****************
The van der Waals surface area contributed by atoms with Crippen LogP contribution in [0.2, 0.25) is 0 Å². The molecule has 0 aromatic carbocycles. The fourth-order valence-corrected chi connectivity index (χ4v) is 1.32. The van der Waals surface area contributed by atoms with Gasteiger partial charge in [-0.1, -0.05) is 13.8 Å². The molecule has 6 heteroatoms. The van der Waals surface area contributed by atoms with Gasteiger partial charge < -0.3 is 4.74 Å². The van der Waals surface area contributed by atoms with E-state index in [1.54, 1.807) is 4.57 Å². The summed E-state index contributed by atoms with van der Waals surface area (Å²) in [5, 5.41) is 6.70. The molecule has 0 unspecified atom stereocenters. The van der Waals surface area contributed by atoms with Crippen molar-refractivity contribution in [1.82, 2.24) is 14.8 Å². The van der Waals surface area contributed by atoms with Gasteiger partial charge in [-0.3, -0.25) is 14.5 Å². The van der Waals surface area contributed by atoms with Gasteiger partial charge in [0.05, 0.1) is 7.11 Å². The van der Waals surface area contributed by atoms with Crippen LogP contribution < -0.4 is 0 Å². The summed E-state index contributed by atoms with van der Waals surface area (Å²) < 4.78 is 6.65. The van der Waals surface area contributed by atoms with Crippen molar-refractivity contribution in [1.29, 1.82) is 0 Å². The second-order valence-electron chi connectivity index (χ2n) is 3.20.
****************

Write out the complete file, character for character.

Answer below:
The van der Waals surface area contributed by atoms with Crippen LogP contribution in [0.2, 0.25) is 0 Å². The molecule has 0 aromatic carbocycles. The fourth-order valence-corrected chi connectivity index (χ4v) is 1.32. The van der Waals surface area contributed by atoms with Gasteiger partial charge in [-0.1, -0.05) is 13.8 Å². The molecule has 6 heteroatoms. The van der Waals surface area contributed by atoms with Gasteiger partial charge < -0.3 is 4.74 Å². The van der Waals surface area contributed by atoms with E-state index in [1.54, 1.807) is 4.57 Å². The summed E-state index contributed by atoms with van der Waals surface area (Å²) in [5, 5.41) is 6.70. The molecule has 0 unspecified atom stereocenters. The van der Waals surface area contributed by atoms with Crippen molar-refractivity contribution in [1.82, 2.24) is 14.8 Å². The van der Waals surface area contributed by atoms with Gasteiger partial charge in [-0.3, -0.25) is 14.5 Å². The van der Waals surface area contributed by atoms with Gasteiger partial charge in [0.05, 0.1) is 7.11 Å². The van der Waals surface area contributed by atoms with Crippen LogP contribution < -0.4 is 0 Å². The summed E-state index contributed by atoms with van der Waals surface area (Å²) < 4.78 is 6.65. The van der Waals surface area contributed by atoms with Crippen molar-refractivity contribution in [1.29, 1.82) is 0 Å². The second-order valence-electron chi connectivity index (χ2n) is 3.20.